Sweden ends its search for the unmentionable
This morning the Swedish defence solemnly called off its search for whatever it thought it was searching.
That was what was predicted in TFF PressInfo # 285 two days ago:
”For the above reasons the Swedish military will soon call off the whole thing and the affair will have served its purpose – precisely by not stating what it was, who it was or why it was. Or if it was.
What the purpose of the event may be remains to be revealed at some point in the future. Or perhaps never if – the purpose was fearology for increased militarisation.
Somebody somewhere knows what’s going on. And they put citizens’ security at risk for purposes they would never tell you.”
(No Swedish media showed any interest in this PressInfo).
Admittedly it is difficult – very difficult – to find a smaller object and bring it up in daylight – not to speak of handling the problem that may entail with a foreign country.
But not being able or willing to say a word to the public about what it was leaves behind (together with a couple of farcical mistakes) an impression of incompetence.
Investigate the military’s performance
The Swedish people have right to know and not in a language à la ”probable, credible indications of underwater activity by objects about which we make the preliminary – since investigations are ongoing – judgement that…and that is what the limits of operation secrecy permit us to state at this point.”
Swedish parliamentarians ought to investigate the military’s performance. But there are not enough independent experts, media or politicians in today’s Sweden to mount a broad-minded critical debate.
Instead there will be more money for the military after this.
Only one media interpretation
With few exceptions the media have been reckless in hinting and presuming that this must have been a Russian submarine.
The military, it deserves mention, never did that.
Repeatedly the public was pointed to the aggressive Russia – aggressive, as we all allegedly know, in Georgia and Ukraine.
From left to right, Russia was the likely culprit no matter possible other hypotheses, the longer history and the ‘correlations of force.’
Now to something else – perhaps
This week a highly interesting media story was revealed by a leading German journalist, a former political editor of the Frankfurter Allgemeine Zeitung and an expert on the Middle East. It was hardly seen in the Western mainstream media.
Udo Ulfkotte published a book ”Bought Journalists”. He tells how he himself and colleagues are taught to not tell the public the truth but to deliver stories which are directly or indirectly promoting tension and war as well as promote an anti-Russian and pro-American image to the public.
He also reveals how he was supported by CIA as its ‘non-official cover’ for doing certain jobs – and apologises for it. On video here.
Could one exclude entirely that the Swedish and international media’s translating the unidentified object outside Stockholm without the slightest documentation into ”a submarine presumed to be Russian” is bought journalism?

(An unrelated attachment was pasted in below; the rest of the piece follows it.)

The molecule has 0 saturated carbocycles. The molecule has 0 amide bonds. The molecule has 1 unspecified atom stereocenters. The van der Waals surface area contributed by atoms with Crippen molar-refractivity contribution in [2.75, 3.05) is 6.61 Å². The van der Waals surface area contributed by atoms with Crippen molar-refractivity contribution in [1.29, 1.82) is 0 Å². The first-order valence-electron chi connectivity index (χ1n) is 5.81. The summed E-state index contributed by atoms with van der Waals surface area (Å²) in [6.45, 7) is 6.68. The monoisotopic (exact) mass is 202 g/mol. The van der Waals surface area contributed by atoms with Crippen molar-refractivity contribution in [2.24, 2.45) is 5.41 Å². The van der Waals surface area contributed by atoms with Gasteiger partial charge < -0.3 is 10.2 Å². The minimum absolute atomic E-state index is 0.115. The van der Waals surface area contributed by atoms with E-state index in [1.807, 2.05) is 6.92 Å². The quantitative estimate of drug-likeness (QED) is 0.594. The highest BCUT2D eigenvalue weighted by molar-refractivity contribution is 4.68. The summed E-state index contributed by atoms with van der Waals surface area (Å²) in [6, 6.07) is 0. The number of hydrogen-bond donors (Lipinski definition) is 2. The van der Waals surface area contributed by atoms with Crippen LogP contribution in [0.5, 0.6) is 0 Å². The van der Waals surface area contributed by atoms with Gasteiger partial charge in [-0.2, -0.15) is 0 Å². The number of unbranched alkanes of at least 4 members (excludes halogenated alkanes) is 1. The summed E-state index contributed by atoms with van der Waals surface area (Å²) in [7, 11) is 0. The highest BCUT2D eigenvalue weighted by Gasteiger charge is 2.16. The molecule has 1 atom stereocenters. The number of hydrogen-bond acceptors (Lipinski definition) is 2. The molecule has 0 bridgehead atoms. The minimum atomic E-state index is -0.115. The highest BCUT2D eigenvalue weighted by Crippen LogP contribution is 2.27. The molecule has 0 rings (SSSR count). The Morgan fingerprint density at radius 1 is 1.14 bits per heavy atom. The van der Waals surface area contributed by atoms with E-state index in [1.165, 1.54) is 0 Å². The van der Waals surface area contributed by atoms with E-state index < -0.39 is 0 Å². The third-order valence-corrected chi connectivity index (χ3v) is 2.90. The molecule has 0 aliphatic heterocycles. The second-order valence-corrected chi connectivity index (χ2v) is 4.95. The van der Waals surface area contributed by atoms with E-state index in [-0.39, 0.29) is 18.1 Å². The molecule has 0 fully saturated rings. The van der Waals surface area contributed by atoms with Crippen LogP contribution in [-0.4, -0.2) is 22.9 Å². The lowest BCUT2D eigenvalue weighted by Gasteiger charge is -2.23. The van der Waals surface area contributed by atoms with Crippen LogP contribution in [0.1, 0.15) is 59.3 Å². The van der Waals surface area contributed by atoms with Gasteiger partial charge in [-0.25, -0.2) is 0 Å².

Indeed, there must be some reason for the remarkable uniformity in finger pointing and omissions of possible alternative interpretations.
Equally relevant speculation
With a little research in the Internet, media and other parties would have found that if there was something out there in the cold waters it could also have been a NATO object.
He is a major source from 12 years ago, the book ”The Secret War Against Sweden: US and British Submarine Deception in the 1980s” by Ola Tunander at PRIO in Oslo.
It was stated by then U.S. defence secretary Caspar Weinberger that:
“NATO” or Western submarines operated regularly in Swedish waters in order to test Swedish defences after US-Swedish Navy-to-Navy consultations. “It was part of a routine regular scheduled series of defense testing that NATO did and indeed had to do to be responsible and liable.” However, according to Weinberger, “at no time, to my knowledge, did NATO simply send a submarine directly into Swedish waters without consultations and prior discussions that that could be done”.
That’s it. Sweden was informed – and accepted – that US/NATO would regularly be present in Swedish waters.
Naturally, a formally neutral country couldn’t say aloud.
Things may have changed since the 1980s of course. But with the increased confrontation thanks to NATO’s expansion and the Ukraine crisis leading to a kind of resumption of Cold War attitudes, this interpretation would indeed be relevant today too.
If this was called off because it was a NATO – routine and regular – operation it would fit a larger pattern of stealth association with the alliance, scrapping both neutrality and non-alignment without involving the Swedish people.
The decay of security policy journalism
During the last 20-30 years the quality of media work and commentary in the fields of security, defence and peace has steadily decreased:
Less professional knowledge, research and independent analysis, less resistance against marketing and SYOPS by the military to boost its legitimacy in the eyes of the paying public; much more uniformity; the disease that journalists interview journalists as if they were experts; and a fierce struggle for sheer survival in the digitalised media world with fewer owners in the business.
One must hope that the majority of the low-grade boulevard coverage of the ”Russian sub in Swedish waters” is not caused by bought journalism, also the bought journalism called self-censorship, political ‘advisory’ by foreign powers and domestic political correctness.
Because they are all incompatible with professional journalism in sovereign democracies. And because its a betrayal of the security of the people.